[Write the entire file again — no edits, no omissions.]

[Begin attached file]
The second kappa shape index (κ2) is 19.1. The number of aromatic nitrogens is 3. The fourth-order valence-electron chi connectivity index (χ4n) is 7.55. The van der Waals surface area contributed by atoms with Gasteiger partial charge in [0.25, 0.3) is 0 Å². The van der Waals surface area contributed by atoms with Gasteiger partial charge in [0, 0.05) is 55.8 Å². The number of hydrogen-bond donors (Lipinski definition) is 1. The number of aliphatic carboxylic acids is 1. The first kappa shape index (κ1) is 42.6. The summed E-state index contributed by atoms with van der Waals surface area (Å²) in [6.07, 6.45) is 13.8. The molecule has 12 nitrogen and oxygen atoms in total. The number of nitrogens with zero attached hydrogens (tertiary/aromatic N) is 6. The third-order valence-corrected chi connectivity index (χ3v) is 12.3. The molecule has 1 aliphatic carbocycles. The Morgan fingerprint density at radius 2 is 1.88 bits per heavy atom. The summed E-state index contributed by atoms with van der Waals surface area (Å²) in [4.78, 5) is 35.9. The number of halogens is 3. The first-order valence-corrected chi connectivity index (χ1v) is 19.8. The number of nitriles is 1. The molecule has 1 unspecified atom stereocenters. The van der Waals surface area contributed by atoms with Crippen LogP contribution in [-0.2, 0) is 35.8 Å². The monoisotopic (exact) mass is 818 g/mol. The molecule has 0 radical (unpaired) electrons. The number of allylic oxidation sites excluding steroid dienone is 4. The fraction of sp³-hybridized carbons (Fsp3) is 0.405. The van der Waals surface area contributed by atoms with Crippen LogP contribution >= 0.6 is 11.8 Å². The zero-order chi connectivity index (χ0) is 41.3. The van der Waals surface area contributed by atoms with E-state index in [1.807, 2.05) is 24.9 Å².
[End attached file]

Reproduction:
The second kappa shape index (κ2) is 19.1. The number of aromatic nitrogens is 3. The fourth-order valence-electron chi connectivity index (χ4n) is 7.55. The van der Waals surface area contributed by atoms with Gasteiger partial charge in [0.25, 0.3) is 0 Å². The van der Waals surface area contributed by atoms with Gasteiger partial charge in [0, 0.05) is 55.8 Å². The number of hydrogen-bond donors (Lipinski definition) is 1. The number of aliphatic carboxylic acids is 1. The first kappa shape index (κ1) is 42.6. The summed E-state index contributed by atoms with van der Waals surface area (Å²) in [6.07, 6.45) is 13.8. The molecule has 12 nitrogen and oxygen atoms in total. The number of nitrogens with zero attached hydrogens (tertiary/aromatic N) is 6. The third-order valence-corrected chi connectivity index (χ3v) is 12.3. The molecule has 1 aliphatic carbocycles. The Morgan fingerprint density at radius 2 is 1.88 bits per heavy atom. The summed E-state index contributed by atoms with van der Waals surface area (Å²) in [4.78, 5) is 35.9. The number of halogens is 3. The first-order valence-corrected chi connectivity index (χ1v) is 19.8. The number of nitriles is 1. The molecule has 1 unspecified atom stereocenters. The van der Waals surface area contributed by atoms with Crippen LogP contribution in [-0.2, 0) is 35.8 Å². The monoisotopic (exact) mass is 818 g/mol. The molecule has 0 radical (unpaired) electrons. The number of allylic oxidation sites excluding steroid dienone is 4. The fraction of sp³-hybridized carbons (Fsp3) is 0.405. The van der Waals surface area contributed by atoms with Crippen LogP contribution >= 0.6 is 11.8 Å². The zero-order chi connectivity index (χ0) is 41.3. The van der Waals surface area contributed by atoms with E-state index in [1.807, 2.05) is 24.9 Å².